Workers taking down the statue of Vladimir Lenin in Mongolia AFP/Getty Images

El poder de los monumentos

NUEVA YORK – El espectáculo desagradable de neonazis marchando el mes pasado en Charlottesville, Virginia, portando antorchas y vociferando eslóganes sobre la supremacía de la raza blanca, estuvo motivado por los planes de la ciudad de retirar una estatua de Robert E. Lee, el líder del ejército confederado, que luchó para conservar la esclavitud en el sur secesionista durante la Guerra Civil norteamericana. La estatua del general Lee en su caballo ha estado allí desde 1924, un momento en que el linchamiento de ciudadanos negros no era una rareza. 

Inspirados por los acontecimientos de Charlottesville, en Gran Bretaña han surgido voces que abogan por retirar al almirante Nelson de su famosa columna en la Plaza Trafalgar de Londres, porque el héroe naval británico respaldó el comercio de esclavos. Y hace dos años, manifestantes en la Universidad de Oxford exigieron que se retirara una escultura de Cecil Rhodes del Oriel College, donde el viejo imperialista alguna vez había estudiado, porque sus opiniones sobre la raza y el imperio hoy son consideradas aborrecibles.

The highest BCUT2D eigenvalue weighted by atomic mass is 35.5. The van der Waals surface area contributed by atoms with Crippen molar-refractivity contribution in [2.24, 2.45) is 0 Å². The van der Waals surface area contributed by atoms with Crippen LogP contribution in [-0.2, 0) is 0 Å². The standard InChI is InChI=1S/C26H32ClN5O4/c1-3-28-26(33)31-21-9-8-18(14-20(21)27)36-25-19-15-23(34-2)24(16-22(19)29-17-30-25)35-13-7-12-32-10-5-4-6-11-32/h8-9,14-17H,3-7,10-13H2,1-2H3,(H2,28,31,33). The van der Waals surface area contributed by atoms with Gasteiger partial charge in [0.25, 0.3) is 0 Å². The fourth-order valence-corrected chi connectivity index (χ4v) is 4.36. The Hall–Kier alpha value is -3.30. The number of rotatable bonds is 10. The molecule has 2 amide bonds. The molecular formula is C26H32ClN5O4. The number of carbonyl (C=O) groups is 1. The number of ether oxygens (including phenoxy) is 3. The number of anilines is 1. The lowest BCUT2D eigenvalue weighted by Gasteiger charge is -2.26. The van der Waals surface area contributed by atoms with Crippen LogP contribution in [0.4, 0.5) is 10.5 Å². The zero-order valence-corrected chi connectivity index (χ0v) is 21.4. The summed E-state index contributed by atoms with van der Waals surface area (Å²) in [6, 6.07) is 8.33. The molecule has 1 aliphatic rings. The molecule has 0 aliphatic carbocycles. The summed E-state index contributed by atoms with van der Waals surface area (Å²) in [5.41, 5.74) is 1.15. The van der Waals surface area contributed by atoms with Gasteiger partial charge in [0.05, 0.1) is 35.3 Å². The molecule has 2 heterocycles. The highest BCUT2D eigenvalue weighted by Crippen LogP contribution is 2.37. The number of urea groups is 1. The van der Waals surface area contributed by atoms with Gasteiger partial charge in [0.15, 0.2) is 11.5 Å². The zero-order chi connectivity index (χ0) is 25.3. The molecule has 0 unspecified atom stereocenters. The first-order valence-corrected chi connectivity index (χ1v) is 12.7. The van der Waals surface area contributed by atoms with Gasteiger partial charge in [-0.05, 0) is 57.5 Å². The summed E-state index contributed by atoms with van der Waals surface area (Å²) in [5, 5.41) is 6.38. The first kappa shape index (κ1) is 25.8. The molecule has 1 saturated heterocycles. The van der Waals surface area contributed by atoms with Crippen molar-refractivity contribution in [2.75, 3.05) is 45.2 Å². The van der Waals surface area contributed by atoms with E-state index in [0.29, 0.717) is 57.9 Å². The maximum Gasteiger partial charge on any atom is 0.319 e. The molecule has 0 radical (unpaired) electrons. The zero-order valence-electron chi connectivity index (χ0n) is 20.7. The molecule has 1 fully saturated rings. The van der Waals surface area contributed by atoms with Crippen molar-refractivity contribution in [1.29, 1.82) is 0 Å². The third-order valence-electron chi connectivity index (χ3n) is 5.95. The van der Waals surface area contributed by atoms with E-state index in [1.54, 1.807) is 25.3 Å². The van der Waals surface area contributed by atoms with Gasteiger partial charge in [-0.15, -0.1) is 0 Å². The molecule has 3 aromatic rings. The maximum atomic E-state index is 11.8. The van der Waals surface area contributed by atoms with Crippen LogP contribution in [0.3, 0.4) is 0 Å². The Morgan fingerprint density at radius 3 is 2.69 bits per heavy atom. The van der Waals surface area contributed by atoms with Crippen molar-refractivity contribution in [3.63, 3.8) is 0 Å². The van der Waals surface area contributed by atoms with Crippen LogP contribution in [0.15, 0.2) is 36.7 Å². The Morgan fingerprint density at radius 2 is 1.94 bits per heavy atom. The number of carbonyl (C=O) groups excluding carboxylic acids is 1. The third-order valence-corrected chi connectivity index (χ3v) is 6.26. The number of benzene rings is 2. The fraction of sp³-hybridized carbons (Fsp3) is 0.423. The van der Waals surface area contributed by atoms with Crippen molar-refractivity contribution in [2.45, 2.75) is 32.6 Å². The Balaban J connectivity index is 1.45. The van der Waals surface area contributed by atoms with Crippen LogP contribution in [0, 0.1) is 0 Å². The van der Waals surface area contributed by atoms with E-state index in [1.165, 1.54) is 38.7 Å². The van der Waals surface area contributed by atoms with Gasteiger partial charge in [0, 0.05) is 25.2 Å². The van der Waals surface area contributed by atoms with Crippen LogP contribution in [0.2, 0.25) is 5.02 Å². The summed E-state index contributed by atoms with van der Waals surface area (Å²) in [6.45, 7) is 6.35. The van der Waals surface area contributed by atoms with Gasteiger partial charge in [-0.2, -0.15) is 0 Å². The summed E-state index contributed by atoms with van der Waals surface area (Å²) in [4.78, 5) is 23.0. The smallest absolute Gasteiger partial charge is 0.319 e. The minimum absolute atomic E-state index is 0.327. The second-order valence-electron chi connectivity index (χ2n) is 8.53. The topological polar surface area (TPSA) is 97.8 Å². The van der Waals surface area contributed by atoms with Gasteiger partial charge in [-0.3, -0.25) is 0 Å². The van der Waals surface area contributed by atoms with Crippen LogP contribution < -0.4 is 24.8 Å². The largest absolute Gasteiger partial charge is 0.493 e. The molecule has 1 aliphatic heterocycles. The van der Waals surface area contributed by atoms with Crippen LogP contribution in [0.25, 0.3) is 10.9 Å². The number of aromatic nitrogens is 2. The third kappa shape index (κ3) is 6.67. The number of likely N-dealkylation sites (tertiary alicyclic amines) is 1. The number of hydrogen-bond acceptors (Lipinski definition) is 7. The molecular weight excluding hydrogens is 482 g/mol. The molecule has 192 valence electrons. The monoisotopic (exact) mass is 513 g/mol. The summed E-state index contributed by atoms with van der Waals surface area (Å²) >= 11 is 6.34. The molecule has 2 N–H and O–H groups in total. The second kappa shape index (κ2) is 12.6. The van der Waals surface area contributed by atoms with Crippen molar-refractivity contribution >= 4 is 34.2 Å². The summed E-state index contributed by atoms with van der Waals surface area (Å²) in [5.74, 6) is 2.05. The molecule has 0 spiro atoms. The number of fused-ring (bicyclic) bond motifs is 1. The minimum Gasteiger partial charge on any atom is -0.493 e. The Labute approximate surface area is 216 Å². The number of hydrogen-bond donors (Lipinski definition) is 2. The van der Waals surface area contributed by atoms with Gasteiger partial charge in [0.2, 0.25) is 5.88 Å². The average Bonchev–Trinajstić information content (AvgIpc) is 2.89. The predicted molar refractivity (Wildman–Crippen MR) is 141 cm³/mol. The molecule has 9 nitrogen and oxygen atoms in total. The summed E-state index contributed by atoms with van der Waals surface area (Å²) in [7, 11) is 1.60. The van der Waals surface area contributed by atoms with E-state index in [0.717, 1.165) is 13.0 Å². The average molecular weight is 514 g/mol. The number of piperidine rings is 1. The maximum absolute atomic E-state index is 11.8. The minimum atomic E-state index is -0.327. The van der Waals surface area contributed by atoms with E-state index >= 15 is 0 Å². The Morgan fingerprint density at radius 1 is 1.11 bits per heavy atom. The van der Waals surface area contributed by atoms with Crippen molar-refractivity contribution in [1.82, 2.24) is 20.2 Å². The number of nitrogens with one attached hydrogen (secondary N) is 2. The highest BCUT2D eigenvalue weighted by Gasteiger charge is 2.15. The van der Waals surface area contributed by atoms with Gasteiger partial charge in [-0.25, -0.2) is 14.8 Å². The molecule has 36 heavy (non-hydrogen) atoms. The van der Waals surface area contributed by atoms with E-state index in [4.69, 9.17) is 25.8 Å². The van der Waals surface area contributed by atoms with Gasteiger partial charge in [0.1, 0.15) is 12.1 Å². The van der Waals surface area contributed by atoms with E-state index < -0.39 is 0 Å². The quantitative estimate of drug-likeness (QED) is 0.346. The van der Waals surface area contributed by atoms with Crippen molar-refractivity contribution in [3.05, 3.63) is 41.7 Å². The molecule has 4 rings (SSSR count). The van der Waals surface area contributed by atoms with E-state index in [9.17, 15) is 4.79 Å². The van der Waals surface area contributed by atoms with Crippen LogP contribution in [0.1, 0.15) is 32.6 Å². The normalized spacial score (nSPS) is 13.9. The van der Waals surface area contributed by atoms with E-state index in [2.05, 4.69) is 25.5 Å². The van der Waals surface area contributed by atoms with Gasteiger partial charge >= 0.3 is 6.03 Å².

Siempre hubo algo mágico en torno a este tipo de iconoclastia, que descansa en la creencia de que destruir una imagen de alguna manera resolverá los problemas asociados con ella. Cuando los protestantes ingleses desafiaron el poder de la Iglesia Católica Romana en el siglo XVI, las turbas utilizaron martillos y hachas para hacer añicos santos tallados en piedra y otras representaciones sagradas. Revolucionarios del siglo XVIII hicieron lo mismo con las iglesias en Francia. El ejemplo más radical ocurrió en China hace poco más de cincuenta años, cuando los Guardias Rojos destruyeron templos budistas y quemaron libros confucianos -o, en verdad, cualquier cosa antigua y tradicional- para pregonar la Revolución Cultural.  

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